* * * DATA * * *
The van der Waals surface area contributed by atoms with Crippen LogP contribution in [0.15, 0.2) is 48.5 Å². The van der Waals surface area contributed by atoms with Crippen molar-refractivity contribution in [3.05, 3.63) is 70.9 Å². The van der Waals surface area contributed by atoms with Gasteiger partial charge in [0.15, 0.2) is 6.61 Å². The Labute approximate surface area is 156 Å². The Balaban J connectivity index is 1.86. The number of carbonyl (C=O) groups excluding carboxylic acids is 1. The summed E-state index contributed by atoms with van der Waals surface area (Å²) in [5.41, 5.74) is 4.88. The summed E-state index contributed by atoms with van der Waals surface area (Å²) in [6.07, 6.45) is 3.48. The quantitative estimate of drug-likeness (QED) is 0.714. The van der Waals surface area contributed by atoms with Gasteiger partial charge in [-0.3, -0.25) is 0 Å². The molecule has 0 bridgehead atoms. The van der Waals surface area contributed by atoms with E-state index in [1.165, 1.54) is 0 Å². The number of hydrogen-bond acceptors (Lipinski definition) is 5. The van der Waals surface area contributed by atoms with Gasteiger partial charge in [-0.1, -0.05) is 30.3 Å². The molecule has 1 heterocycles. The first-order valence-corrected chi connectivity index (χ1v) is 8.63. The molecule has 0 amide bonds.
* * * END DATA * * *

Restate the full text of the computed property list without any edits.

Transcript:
The van der Waals surface area contributed by atoms with Crippen LogP contribution in [0.15, 0.2) is 48.5 Å². The van der Waals surface area contributed by atoms with Crippen molar-refractivity contribution in [3.05, 3.63) is 70.9 Å². The van der Waals surface area contributed by atoms with Gasteiger partial charge in [0.15, 0.2) is 6.61 Å². The Labute approximate surface area is 156 Å². The Balaban J connectivity index is 1.86. The number of carbonyl (C=O) groups excluding carboxylic acids is 1. The summed E-state index contributed by atoms with van der Waals surface area (Å²) in [5.41, 5.74) is 4.88. The summed E-state index contributed by atoms with van der Waals surface area (Å²) in [6.07, 6.45) is 3.48. The quantitative estimate of drug-likeness (QED) is 0.714. The van der Waals surface area contributed by atoms with Gasteiger partial charge in [-0.3, -0.25) is 0 Å². The molecule has 0 bridgehead atoms. The van der Waals surface area contributed by atoms with E-state index in [1.165, 1.54) is 0 Å². The number of hydrogen-bond acceptors (Lipinski definition) is 5. The van der Waals surface area contributed by atoms with Gasteiger partial charge in [-0.1, -0.05) is 30.3 Å². The molecule has 1 heterocycles. The first-order valence-corrected chi connectivity index (χ1v) is 8.63. The molecule has 0 amide bonds.